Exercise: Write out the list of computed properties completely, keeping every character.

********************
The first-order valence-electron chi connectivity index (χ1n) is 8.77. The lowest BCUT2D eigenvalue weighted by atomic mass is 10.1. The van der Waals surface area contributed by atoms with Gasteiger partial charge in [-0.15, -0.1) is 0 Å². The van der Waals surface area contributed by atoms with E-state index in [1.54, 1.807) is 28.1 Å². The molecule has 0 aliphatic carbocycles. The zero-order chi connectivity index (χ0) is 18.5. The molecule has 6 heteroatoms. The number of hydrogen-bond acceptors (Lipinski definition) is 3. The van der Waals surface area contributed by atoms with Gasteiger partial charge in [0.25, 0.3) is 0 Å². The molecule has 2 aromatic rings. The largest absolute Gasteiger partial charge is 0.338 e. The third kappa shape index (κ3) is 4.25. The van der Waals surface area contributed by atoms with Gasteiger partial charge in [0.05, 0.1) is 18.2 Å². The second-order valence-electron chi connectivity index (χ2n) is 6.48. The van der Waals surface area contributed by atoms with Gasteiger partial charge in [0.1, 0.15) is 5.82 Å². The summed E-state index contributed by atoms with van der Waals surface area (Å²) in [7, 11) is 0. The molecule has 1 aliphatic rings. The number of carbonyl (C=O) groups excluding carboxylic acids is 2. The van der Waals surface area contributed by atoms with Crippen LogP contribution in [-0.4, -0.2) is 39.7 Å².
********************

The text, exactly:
The first-order valence-electron chi connectivity index (χ1n) is 8.77. The lowest BCUT2D eigenvalue weighted by atomic mass is 10.1. The van der Waals surface area contributed by atoms with Gasteiger partial charge in [-0.15, -0.1) is 0 Å². The van der Waals surface area contributed by atoms with E-state index in [1.54, 1.807) is 28.1 Å². The molecule has 0 aliphatic carbocycles. The zero-order chi connectivity index (χ0) is 18.5. The molecule has 6 heteroatoms. The number of hydrogen-bond acceptors (Lipinski definition) is 3. The van der Waals surface area contributed by atoms with Gasteiger partial charge in [0.25, 0.3) is 0 Å². The molecule has 2 aromatic rings. The largest absolute Gasteiger partial charge is 0.338 e. The third kappa shape index (κ3) is 4.25. The van der Waals surface area contributed by atoms with Gasteiger partial charge in [0.05, 0.1) is 18.2 Å². The second-order valence-electron chi connectivity index (χ2n) is 6.48. The van der Waals surface area contributed by atoms with Gasteiger partial charge in [0.1, 0.15) is 5.82 Å². The summed E-state index contributed by atoms with van der Waals surface area (Å²) in [7, 11) is 0. The molecule has 1 aliphatic rings. The number of carbonyl (C=O) groups excluding carboxylic acids is 2. The van der Waals surface area contributed by atoms with Crippen LogP contribution in [-0.4, -0.2) is 39.7 Å².